“Apple unveiled a solid and desirable lineup of new products and services this week. But the whole announcement event just fell flat. Something was conspicuously missing,” Mike Elgan writes for Computerworld. “It wasn’t the products. The iPhone 5 is arguably the best phone of any kind ever built, at least for now. I’m certainly going to get my hands on one as soon as possible. The new lineup of iPods was impressive, especially the iPod Touch and Nano. (It’s surprising Apple discontinued the use of the Nano as a wristwatch; I’m still hoping it will introduce a dedicated iWatch at its October announcement.) And who can argue with Apple’s big iTunes upgrade?”

Elgan writes, “But something was missing. Something elemental. And that something was Steve Jobs… Because of his legendary status as one of the co-founders of Apple — and, later, as the savior who brought the company from the brink of catastrophe to a position of dominance — Jobs had more power within Apple than just about any major CEO anywhere ever. That power — combined with an iron will, an incredibly keen intuition and hard-won wisdom about which ideas are likely to work — is what made Jobs so valuable to Apple.”

“Apple benefited from Jobs being able to overrule anybody in the company based on nothing more than his intuition, which was often right,” Elgan writes. “Jobs gave the company an extraordinary edge by using his unique authority to prevent the company from making big mistakes or missing big opportunities… I get the feeling that so many of Apple’s wrong notes this year would have been ruthlessly vetoed by Jobs. He would have killed the bad ads, willed Siri into full functionality, and persuaded [Siri founder] Cheyer to stay on. I also believe that Jobs would have lit a few fires that only he could light, which would one day result in major new product ideas. Without Jobs, those kinds of things aren’t happening. And it’s starting to show.”

Read more in the full article here.

MacDailyNews Take: We’ve already explained our fears ad nauseam. Yes, Steve Jobs was a unique, gifted, visionary leader. Shocker. It’s true that he can’t be replaced by one man, but Apple has a very capable group of people to step into his considerable shoes. Yes, we see the same issues with the advertising (blatantly – Jobs obviously oversaw the marketing and was gifted with superlative taste). Yes, we have issues with Siri remaining in beta for so long and becoming increasingly wonky over the past year (somewhat, but remember Jobs launched Ping, too). Yes, some executives have left. They may have left with Jobs alive, too. Founders of companies often end up leaving after a buyout in order to build their next company or to sail their yacht around the world or whatever.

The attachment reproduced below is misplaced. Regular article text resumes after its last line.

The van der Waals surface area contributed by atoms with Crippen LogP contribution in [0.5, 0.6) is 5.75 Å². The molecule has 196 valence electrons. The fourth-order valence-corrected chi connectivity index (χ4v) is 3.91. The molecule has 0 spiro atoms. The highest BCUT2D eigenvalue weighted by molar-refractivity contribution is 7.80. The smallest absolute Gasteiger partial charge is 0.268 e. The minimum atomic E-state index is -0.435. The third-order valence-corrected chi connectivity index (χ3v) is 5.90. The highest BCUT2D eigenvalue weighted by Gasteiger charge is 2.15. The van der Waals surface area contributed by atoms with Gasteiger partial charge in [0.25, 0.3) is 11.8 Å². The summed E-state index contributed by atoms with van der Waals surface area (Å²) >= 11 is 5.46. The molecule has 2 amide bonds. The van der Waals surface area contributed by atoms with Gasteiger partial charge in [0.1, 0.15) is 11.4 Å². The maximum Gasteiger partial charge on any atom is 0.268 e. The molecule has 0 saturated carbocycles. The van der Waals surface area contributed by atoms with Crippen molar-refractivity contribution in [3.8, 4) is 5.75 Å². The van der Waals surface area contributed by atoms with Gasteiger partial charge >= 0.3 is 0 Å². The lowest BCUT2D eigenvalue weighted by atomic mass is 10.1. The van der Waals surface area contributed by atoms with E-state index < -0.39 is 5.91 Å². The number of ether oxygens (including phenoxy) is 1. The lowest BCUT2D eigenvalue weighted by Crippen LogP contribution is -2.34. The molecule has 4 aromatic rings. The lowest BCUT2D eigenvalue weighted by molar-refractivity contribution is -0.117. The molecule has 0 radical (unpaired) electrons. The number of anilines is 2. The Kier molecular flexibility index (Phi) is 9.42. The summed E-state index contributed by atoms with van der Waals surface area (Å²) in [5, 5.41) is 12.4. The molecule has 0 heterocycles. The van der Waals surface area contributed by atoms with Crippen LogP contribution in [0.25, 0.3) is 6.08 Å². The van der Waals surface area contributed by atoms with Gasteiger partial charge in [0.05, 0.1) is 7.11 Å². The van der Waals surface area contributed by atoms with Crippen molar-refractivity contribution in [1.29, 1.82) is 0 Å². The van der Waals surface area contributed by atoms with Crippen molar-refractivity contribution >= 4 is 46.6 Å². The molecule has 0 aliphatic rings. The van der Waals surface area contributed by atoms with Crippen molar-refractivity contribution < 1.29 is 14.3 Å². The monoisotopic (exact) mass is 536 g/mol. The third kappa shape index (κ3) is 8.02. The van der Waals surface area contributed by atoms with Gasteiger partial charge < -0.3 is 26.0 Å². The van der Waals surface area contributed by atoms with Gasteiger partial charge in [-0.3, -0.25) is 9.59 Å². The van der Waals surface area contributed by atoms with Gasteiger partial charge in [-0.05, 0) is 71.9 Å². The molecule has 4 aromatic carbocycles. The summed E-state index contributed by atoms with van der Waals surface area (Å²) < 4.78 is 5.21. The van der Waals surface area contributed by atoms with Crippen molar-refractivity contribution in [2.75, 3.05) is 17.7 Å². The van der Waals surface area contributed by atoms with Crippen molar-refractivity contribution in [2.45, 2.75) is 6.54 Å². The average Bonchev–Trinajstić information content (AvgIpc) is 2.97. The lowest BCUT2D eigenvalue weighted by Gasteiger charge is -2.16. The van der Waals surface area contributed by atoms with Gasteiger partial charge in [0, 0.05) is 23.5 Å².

We believe that Tim Cook is a extraordinarily bright man. If he turns out to be a caretaker CEO, he’ll be one of, if not the very best caretaker CEO in history. As we’ve said many times before, the jury is still out. We won’t really know what the post-Steve Jobs Apple can produce on pretty much on its own until next year at the earliest.

Knowing his condition, Jobs most certainly left general plans; i.e. iterate iPods, iPhone, and iPad; the overarching plan for OS X and iOS; how he believed he “cracked TV,” etc., but the details are key and Apple’s best and brightest will have to figure them out together. Beyond a few years in tech, even Jobs could not see except in very broad terms. That will be Apple’s true test. The ultimate question remains: Without Steve Jobs, will Apple produce an unending stream of beige Performas or will they be able to divine and create The Next Big Thing?

The pressure is on for Cook, Ive, Forstall, Mansfield, and Riccio, in particular. It will only intensify.